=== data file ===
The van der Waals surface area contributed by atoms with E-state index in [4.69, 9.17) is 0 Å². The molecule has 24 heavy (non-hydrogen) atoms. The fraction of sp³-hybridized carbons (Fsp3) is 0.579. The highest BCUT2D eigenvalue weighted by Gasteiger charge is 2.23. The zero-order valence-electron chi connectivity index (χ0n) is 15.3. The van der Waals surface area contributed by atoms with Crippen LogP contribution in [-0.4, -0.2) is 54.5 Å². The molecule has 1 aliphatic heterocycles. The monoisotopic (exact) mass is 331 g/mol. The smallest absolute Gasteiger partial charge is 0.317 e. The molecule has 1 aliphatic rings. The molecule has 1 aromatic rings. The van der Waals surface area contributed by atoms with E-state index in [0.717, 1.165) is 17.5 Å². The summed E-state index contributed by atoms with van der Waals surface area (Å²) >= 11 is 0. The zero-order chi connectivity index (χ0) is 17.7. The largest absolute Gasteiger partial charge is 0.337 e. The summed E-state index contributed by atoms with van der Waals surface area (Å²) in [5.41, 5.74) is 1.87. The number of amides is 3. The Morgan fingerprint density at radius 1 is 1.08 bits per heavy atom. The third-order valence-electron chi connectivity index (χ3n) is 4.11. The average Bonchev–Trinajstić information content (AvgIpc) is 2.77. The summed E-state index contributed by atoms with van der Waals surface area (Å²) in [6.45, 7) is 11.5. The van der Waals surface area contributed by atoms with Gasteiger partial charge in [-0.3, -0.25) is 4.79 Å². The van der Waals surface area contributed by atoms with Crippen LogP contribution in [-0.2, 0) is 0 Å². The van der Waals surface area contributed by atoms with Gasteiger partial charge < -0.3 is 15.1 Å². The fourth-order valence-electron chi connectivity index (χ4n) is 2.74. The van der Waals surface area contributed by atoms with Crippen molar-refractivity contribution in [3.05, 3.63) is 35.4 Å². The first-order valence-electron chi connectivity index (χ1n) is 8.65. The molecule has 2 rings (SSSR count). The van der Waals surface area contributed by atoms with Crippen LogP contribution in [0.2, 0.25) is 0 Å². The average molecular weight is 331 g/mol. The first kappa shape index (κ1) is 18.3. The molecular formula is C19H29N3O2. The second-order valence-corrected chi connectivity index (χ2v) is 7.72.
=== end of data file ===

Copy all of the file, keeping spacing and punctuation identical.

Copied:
The van der Waals surface area contributed by atoms with E-state index in [4.69, 9.17) is 0 Å². The molecule has 24 heavy (non-hydrogen) atoms. The fraction of sp³-hybridized carbons (Fsp3) is 0.579. The highest BCUT2D eigenvalue weighted by Gasteiger charge is 2.23. The zero-order valence-electron chi connectivity index (χ0n) is 15.3. The van der Waals surface area contributed by atoms with Crippen LogP contribution in [-0.4, -0.2) is 54.5 Å². The molecule has 1 aliphatic heterocycles. The monoisotopic (exact) mass is 331 g/mol. The smallest absolute Gasteiger partial charge is 0.317 e. The molecule has 1 aliphatic rings. The molecule has 1 aromatic rings. The van der Waals surface area contributed by atoms with E-state index in [0.717, 1.165) is 17.5 Å². The summed E-state index contributed by atoms with van der Waals surface area (Å²) >= 11 is 0. The zero-order chi connectivity index (χ0) is 17.7. The largest absolute Gasteiger partial charge is 0.337 e. The summed E-state index contributed by atoms with van der Waals surface area (Å²) in [5.41, 5.74) is 1.87. The number of amides is 3. The Morgan fingerprint density at radius 1 is 1.08 bits per heavy atom. The third-order valence-electron chi connectivity index (χ3n) is 4.11. The average Bonchev–Trinajstić information content (AvgIpc) is 2.77. The summed E-state index contributed by atoms with van der Waals surface area (Å²) in [6.45, 7) is 11.5. The van der Waals surface area contributed by atoms with Gasteiger partial charge in [-0.3, -0.25) is 4.79 Å². The van der Waals surface area contributed by atoms with Crippen LogP contribution in [-0.2, 0) is 0 Å². The van der Waals surface area contributed by atoms with Gasteiger partial charge < -0.3 is 15.1 Å². The fourth-order valence-electron chi connectivity index (χ4n) is 2.74. The van der Waals surface area contributed by atoms with Crippen molar-refractivity contribution in [3.05, 3.63) is 35.4 Å². The first-order valence-electron chi connectivity index (χ1n) is 8.65. The molecule has 2 rings (SSSR count). The van der Waals surface area contributed by atoms with Crippen LogP contribution in [0.2, 0.25) is 0 Å². The average molecular weight is 331 g/mol. The first kappa shape index (κ1) is 18.3. The molecular formula is C19H29N3O2. The second-order valence-corrected chi connectivity index (χ2v) is 7.72.